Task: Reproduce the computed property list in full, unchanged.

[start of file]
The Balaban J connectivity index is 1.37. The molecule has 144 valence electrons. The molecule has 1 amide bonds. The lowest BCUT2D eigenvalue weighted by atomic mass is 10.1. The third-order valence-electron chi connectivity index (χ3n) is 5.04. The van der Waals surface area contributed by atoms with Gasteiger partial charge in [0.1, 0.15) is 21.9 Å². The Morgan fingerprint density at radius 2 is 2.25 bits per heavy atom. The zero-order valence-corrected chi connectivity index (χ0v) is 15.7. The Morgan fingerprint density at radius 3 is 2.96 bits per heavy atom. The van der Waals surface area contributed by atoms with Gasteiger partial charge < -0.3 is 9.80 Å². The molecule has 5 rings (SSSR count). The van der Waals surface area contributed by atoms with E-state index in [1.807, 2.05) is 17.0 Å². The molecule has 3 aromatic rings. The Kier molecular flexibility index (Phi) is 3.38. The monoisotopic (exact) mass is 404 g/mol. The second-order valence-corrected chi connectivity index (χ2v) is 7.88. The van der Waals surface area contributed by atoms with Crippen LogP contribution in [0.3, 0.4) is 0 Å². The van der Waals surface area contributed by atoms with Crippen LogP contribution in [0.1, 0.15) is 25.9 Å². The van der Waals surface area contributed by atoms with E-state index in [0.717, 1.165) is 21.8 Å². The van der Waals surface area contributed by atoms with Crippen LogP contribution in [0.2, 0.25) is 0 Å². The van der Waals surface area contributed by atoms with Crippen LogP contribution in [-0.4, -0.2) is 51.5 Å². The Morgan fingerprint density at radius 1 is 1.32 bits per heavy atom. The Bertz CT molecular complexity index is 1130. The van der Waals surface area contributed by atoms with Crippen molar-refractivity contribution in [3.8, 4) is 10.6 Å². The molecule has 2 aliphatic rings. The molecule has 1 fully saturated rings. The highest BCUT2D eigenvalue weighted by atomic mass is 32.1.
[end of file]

The Balaban J connectivity index is 1.37. The molecule has 144 valence electrons. The molecule has 1 amide bonds. The lowest BCUT2D eigenvalue weighted by atomic mass is 10.1. The third-order valence-electron chi connectivity index (χ3n) is 5.04. The van der Waals surface area contributed by atoms with Gasteiger partial charge in [0.1, 0.15) is 21.9 Å². The Morgan fingerprint density at radius 2 is 2.25 bits per heavy atom. The zero-order valence-corrected chi connectivity index (χ0v) is 15.7. The Morgan fingerprint density at radius 3 is 2.96 bits per heavy atom. The van der Waals surface area contributed by atoms with Gasteiger partial charge < -0.3 is 9.80 Å². The molecule has 5 rings (SSSR count). The van der Waals surface area contributed by atoms with E-state index in [1.807, 2.05) is 17.0 Å². The molecule has 3 aromatic rings. The Kier molecular flexibility index (Phi) is 3.38. The monoisotopic (exact) mass is 404 g/mol. The second-order valence-corrected chi connectivity index (χ2v) is 7.88. The van der Waals surface area contributed by atoms with Crippen LogP contribution in [0.3, 0.4) is 0 Å². The van der Waals surface area contributed by atoms with Crippen LogP contribution in [0.1, 0.15) is 25.9 Å². The van der Waals surface area contributed by atoms with E-state index in [0.717, 1.165) is 21.8 Å². The van der Waals surface area contributed by atoms with Crippen LogP contribution in [0.2, 0.25) is 0 Å². The van der Waals surface area contributed by atoms with Crippen LogP contribution in [-0.4, -0.2) is 51.5 Å². The Morgan fingerprint density at radius 1 is 1.32 bits per heavy atom. The Bertz CT molecular complexity index is 1130. The van der Waals surface area contributed by atoms with Crippen molar-refractivity contribution in [3.8, 4) is 10.6 Å². The molecule has 2 aliphatic rings. The molecule has 1 fully saturated rings. The highest BCUT2D eigenvalue weighted by atomic mass is 32.1.